Moving a tool to the side is different than actually using the tool, so we need another gesture for this second choice of action. Using the tool actually requires two steps. First, we must select the tool to use. This is done by touching the tool without moving your finger. After a short timeout, the tool will change color to show that it is active (old drawing code).
Next, the user presses on the part of the paper where the tools will be used. After a short timeout, the tool moves to this location and is ready to be used, as seen below (old drawing code). The "X" marks the location where the user put his or her finger. Note again how the eraser is pushed out of the way.
Here I got a little creative. Since we can break real-world physics when using the computer, I decided it would be interesting to explore what happens when the objects you draw automatically become physical objects as well. Therefore, I made all the drawable objects physical too. They only collide with each other, however, and cannot collide with the drawing tools. The images below show one such interaction (old drawing code).
These objects also follow the interaction paradigms described above. They are moved by pressing and dragging, but in order to select one to, say, change its color, one must press and hold until the object determines it is selected.
The interactions I have described above are what all that I managed to implement on this prototype. Some of the issues that I was not able to overcome were the following.
The DiamondTouch driver was somewhat buggy. Any time there was a second touch to the screen, the driver would report it only on one axis in the first frame where it appeared, and then on both axes the next frame. This really screwed up the trajectory tracker, which assumed you would see this new touch on both axes immediately. Thus, the trajectories were totally screwed up.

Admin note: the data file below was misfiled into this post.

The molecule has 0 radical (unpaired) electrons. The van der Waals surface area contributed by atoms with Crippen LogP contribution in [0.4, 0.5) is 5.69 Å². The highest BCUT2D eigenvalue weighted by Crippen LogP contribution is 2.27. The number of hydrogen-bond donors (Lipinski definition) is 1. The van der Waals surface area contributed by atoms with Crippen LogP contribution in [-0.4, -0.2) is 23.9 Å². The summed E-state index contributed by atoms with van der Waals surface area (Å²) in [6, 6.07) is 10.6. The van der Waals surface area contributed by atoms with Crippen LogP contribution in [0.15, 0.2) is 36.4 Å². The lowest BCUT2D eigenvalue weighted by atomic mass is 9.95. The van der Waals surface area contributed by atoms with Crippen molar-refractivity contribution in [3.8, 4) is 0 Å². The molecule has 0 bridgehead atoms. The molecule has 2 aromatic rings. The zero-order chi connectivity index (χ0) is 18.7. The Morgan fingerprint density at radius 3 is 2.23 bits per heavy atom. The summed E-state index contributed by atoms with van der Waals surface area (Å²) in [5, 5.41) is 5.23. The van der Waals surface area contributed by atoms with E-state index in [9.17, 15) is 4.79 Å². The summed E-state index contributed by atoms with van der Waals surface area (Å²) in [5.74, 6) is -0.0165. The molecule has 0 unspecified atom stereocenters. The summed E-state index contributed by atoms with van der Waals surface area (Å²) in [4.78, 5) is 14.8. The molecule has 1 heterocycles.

One thing I would have liked to spend more time on was the interaction between the pencil and the ruler when drawing (currently, no drawing code is implemented). In order to place the pencil at the location it will be used in, and to follow the user's finger accurately, I turn off the physics and make the pencil push any object in its way. Therefore, even holding the ruler in place with the other hand, I'm not sure how to create or detect the collision between the two tools to draw a straight line. Also, it becomes hard to place the pencil at the right spot to draw the line initially, so the user may draw lots of lead in paths before arriving at the ruler.
Finally, it became obvious that using your finger to draw precise lines was not necessarily a good paradigm for interaction, so we then thought of tracking a real pen or pencil using motion capture cameras. To me, this killed the spirit of physxDraw, so I did not pursue it further.
I had a blast putting physxDraw together, and I learned quite a bit of OpenGL and PhysX in the process. Unfortunately, the hardware, software, and touch interfaces did not really meld well together.
However, all is not lost. There are other ways to bring physics into a drawing program, even if it is not using a multitouch interface. You can draw curves that have different stiffnesses, so that some curves will more readily change their shape than others. Also, you could try drawing objects under the influence of different force fields, such as a "gravity" field or a "wind" field within a region of the paper. These are ideas to be explored in the future.